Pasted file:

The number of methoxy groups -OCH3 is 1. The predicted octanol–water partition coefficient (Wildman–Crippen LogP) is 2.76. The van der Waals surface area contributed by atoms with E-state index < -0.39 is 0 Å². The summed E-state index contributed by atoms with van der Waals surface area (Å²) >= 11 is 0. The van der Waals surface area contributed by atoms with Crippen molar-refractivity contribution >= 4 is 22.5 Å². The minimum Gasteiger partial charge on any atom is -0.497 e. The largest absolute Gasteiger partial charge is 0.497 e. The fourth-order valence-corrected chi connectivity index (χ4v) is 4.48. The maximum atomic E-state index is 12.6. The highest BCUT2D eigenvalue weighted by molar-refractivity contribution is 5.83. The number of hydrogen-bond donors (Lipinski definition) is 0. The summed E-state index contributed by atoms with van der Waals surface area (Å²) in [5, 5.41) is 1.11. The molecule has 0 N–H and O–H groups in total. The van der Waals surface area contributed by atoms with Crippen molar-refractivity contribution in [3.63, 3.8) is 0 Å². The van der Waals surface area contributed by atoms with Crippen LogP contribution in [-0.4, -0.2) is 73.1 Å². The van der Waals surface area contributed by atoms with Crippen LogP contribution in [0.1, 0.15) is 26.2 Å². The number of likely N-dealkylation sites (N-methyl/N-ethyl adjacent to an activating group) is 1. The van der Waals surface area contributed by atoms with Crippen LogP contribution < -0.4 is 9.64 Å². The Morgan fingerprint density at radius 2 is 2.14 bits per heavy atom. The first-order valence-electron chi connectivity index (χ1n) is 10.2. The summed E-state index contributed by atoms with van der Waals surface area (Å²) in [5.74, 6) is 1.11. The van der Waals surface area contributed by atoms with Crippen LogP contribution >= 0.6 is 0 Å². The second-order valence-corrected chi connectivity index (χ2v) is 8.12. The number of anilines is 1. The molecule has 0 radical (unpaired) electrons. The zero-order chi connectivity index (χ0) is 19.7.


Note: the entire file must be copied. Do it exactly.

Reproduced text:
The number of methoxy groups -OCH3 is 1. The predicted octanol–water partition coefficient (Wildman–Crippen LogP) is 2.76. The van der Waals surface area contributed by atoms with E-state index < -0.39 is 0 Å². The summed E-state index contributed by atoms with van der Waals surface area (Å²) >= 11 is 0. The van der Waals surface area contributed by atoms with Crippen molar-refractivity contribution >= 4 is 22.5 Å². The minimum Gasteiger partial charge on any atom is -0.497 e. The largest absolute Gasteiger partial charge is 0.497 e. The fourth-order valence-corrected chi connectivity index (χ4v) is 4.48. The maximum atomic E-state index is 12.6. The highest BCUT2D eigenvalue weighted by molar-refractivity contribution is 5.83. The number of hydrogen-bond donors (Lipinski definition) is 0. The summed E-state index contributed by atoms with van der Waals surface area (Å²) in [5, 5.41) is 1.11. The molecule has 0 N–H and O–H groups in total. The van der Waals surface area contributed by atoms with Crippen molar-refractivity contribution in [3.63, 3.8) is 0 Å². The van der Waals surface area contributed by atoms with Crippen LogP contribution in [-0.4, -0.2) is 73.1 Å². The van der Waals surface area contributed by atoms with Crippen LogP contribution in [0.1, 0.15) is 26.2 Å². The number of likely N-dealkylation sites (N-methyl/N-ethyl adjacent to an activating group) is 1. The van der Waals surface area contributed by atoms with Crippen LogP contribution < -0.4 is 9.64 Å². The Morgan fingerprint density at radius 2 is 2.14 bits per heavy atom. The first-order valence-electron chi connectivity index (χ1n) is 10.2. The summed E-state index contributed by atoms with van der Waals surface area (Å²) in [5.74, 6) is 1.11. The van der Waals surface area contributed by atoms with Crippen LogP contribution >= 0.6 is 0 Å². The second-order valence-corrected chi connectivity index (χ2v) is 8.12. The number of anilines is 1. The molecule has 0 radical (unpaired) electrons. The zero-order chi connectivity index (χ0) is 19.7.